MIT Tech Review May-Jun_2010_cover The Massachusetts Institute of Technology's Technology Review (http://www.technologyreview.com/) has released its annual report on 10 Emerging Technologies of 2010.   I always look forward to this annual article for it consistently reports on the interesting work going on in labs and academic institutions.  The articles also provide a human element, telling us about the person behind the work, the problems they are trying to solve, and how they have worked hard to innovate in the field they are researching.

The list of 10 emerging technologies MIT presents in this article have the potential to create fundamental shifts in areas from energy to healthcare, computing to communications.  Any one of them have the potential to significantly impact our lives. 

Some of the listed technologies could reach the market within the year, others may take years, but all are expected to have a huge impact in the years ahead.  Regardless of when they do hit the market, all of them are interesting to read and think about. 

Here the list along with my summary and some links for more information.

  1. Real-Time Search:   Real-time search tools will help us filter out all the social and advertising noise and deliver to us the information we need when we need it.  The article provides us insights into the work of Amit Singhal of Google, who is trying to develop up-to-the-second search results from social networks that offer the same relevance and quality we’ve come to expect from traditional Web searches.  Check out Singhal’s page at http://singhal.info/
  2. Mobile 3-D:   Get ready for Mobile 3-D apps.  The same buzz we are hearing today about how cool 3D movies and TVs are will make its way to smart phones.  Researcher Julien Flack of Dynamic Digital Depth is working hard on developing technology that can convert existing 2-D content to 3-D on the fly.
  3. Engineered Stem Cells:   There’s more and more research going on these days into stem cells and scientists are figuring out ways of engineering stem cells. James Thomson of Cellular Dynamics and the University of Wisconsin is developing an innovative way to engineer stem cells in a test tube.  His breakthroughs have the potential to revolutionize the way we study/treat diseases and develop beneficial drugs.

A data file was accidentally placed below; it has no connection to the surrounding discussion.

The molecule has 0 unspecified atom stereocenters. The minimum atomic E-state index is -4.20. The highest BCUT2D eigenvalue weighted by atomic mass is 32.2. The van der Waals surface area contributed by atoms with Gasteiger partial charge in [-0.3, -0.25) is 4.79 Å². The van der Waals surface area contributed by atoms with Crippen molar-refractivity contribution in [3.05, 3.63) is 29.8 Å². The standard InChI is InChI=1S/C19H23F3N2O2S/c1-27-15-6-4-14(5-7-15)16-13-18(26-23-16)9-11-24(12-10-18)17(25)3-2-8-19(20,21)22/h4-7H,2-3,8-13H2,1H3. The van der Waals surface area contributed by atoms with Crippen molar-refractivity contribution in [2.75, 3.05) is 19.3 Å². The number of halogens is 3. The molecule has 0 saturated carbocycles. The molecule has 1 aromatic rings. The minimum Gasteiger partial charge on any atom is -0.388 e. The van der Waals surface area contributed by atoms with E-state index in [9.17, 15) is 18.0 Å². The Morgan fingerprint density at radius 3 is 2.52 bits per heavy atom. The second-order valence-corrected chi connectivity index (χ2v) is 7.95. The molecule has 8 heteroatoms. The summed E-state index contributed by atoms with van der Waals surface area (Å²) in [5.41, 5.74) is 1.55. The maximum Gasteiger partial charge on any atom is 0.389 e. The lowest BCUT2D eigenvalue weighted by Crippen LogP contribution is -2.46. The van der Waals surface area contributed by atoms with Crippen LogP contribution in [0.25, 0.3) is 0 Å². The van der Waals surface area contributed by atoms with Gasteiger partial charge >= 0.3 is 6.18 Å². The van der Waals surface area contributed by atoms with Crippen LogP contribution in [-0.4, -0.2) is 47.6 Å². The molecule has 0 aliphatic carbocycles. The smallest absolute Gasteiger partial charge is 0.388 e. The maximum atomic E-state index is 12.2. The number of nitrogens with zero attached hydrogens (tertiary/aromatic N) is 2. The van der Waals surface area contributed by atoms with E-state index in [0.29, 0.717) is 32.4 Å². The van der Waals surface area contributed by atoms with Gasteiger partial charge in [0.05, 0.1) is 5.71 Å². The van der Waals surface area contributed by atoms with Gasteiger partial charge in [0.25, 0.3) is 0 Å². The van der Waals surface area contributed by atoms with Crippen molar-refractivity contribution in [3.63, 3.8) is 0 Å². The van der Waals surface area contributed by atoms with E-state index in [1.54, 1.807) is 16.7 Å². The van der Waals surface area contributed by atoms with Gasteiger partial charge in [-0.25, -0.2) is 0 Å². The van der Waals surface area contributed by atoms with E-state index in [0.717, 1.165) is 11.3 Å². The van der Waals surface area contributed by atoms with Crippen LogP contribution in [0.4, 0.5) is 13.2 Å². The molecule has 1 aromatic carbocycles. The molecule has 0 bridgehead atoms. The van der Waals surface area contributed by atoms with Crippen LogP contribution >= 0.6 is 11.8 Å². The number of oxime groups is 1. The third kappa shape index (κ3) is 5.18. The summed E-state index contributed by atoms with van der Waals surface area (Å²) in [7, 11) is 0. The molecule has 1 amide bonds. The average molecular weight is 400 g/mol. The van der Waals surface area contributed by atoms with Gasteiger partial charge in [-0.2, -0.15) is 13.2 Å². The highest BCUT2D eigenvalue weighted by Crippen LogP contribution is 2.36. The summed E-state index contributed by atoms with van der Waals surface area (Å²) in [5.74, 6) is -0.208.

4. Solar Fuel:   Scientists are working hard at developing alternative and renewable fuels.  Biofuels is one alternative source of energy that may eventually compete with fossil fuels  MIT provides us with insights into the biofuel research of Noubar Afeyan of Joule Biotechnologies.  Afeyan and his team at Joule have successfully created genetically engineered micro-organisms that can turn sunlight into ethanol or diesel.
  5. Light-Trapping PhotovoltaicsKylie Catchpole of the Australian National University is experimenting with ways to improve the overall potential of solar power as an alternative energy source.   Catchpole has figured out how to use nanoparticles in a way to boost the efficiency of solar cells — an advance that could help make solar power more competitive with fossil fuels.
  6. Social TV:     It’s only a matter of time before we are able to combine, in real-time, our love for social networking with our love for our favorite TV shows.  MIT’s Marie-José Montpetit is working on research related to embedding social networking activities into our TV watching experience.    
  7. Green Concrete:   Nikolaos Vlasopoulos of Novacem has figured out a way to store carbon dioxide in cement during the manufacturing process.  This could be a big boost to the effort to reduce carbon emissions because is estimated that the production of cement could be responsible for as much as 5% of the global carbon emissions.  Read up on the technology here http://novacem.com/technology/novacem-technology/